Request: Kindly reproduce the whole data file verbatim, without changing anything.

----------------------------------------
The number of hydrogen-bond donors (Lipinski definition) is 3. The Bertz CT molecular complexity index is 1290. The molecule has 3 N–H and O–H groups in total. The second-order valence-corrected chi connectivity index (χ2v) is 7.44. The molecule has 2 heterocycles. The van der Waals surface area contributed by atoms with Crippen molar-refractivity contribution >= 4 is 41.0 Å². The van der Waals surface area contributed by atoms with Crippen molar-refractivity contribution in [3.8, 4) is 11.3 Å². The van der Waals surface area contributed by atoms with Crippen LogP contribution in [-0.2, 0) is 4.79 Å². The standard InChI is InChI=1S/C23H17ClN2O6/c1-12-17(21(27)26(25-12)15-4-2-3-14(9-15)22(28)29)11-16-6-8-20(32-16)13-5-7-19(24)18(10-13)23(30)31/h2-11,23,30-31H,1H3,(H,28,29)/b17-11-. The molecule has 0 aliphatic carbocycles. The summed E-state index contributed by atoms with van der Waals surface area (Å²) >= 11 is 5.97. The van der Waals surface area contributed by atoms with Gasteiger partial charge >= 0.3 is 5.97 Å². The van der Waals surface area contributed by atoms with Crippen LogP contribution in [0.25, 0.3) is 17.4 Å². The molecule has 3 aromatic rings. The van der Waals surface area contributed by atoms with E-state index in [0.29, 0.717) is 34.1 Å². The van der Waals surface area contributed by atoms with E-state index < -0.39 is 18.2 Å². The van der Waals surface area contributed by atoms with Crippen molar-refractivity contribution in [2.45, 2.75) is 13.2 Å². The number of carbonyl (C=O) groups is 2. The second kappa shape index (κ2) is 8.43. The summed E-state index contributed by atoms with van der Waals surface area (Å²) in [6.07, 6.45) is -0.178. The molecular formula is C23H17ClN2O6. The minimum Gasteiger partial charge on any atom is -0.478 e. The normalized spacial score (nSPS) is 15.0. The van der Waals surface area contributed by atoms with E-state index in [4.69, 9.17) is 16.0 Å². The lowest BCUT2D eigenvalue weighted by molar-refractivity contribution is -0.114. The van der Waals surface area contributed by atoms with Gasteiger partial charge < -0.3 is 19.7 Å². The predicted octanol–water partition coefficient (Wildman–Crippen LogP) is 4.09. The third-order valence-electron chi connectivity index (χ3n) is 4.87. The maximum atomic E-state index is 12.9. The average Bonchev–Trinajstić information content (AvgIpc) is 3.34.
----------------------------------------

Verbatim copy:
The number of hydrogen-bond donors (Lipinski definition) is 3. The Bertz CT molecular complexity index is 1290. The molecule has 3 N–H and O–H groups in total. The second-order valence-corrected chi connectivity index (χ2v) is 7.44. The molecule has 2 heterocycles. The van der Waals surface area contributed by atoms with Crippen molar-refractivity contribution >= 4 is 41.0 Å². The van der Waals surface area contributed by atoms with Crippen molar-refractivity contribution in [3.8, 4) is 11.3 Å². The van der Waals surface area contributed by atoms with Crippen LogP contribution in [-0.2, 0) is 4.79 Å². The standard InChI is InChI=1S/C23H17ClN2O6/c1-12-17(21(27)26(25-12)15-4-2-3-14(9-15)22(28)29)11-16-6-8-20(32-16)13-5-7-19(24)18(10-13)23(30)31/h2-11,23,30-31H,1H3,(H,28,29)/b17-11-. The molecule has 0 aliphatic carbocycles. The summed E-state index contributed by atoms with van der Waals surface area (Å²) >= 11 is 5.97. The van der Waals surface area contributed by atoms with Gasteiger partial charge >= 0.3 is 5.97 Å². The van der Waals surface area contributed by atoms with Crippen LogP contribution in [0.25, 0.3) is 17.4 Å². The molecule has 3 aromatic rings. The van der Waals surface area contributed by atoms with E-state index in [0.29, 0.717) is 34.1 Å². The van der Waals surface area contributed by atoms with E-state index < -0.39 is 18.2 Å². The van der Waals surface area contributed by atoms with Crippen molar-refractivity contribution in [2.45, 2.75) is 13.2 Å². The number of carbonyl (C=O) groups is 2. The second kappa shape index (κ2) is 8.43. The summed E-state index contributed by atoms with van der Waals surface area (Å²) in [6.07, 6.45) is -0.178. The molecular formula is C23H17ClN2O6. The minimum Gasteiger partial charge on any atom is -0.478 e. The normalized spacial score (nSPS) is 15.0. The van der Waals surface area contributed by atoms with E-state index in [4.69, 9.17) is 16.0 Å². The lowest BCUT2D eigenvalue weighted by molar-refractivity contribution is -0.114. The van der Waals surface area contributed by atoms with Gasteiger partial charge < -0.3 is 19.7 Å². The predicted octanol–water partition coefficient (Wildman–Crippen LogP) is 4.09. The third-order valence-electron chi connectivity index (χ3n) is 4.87. The maximum atomic E-state index is 12.9. The average Bonchev–Trinajstić information content (AvgIpc) is 3.34.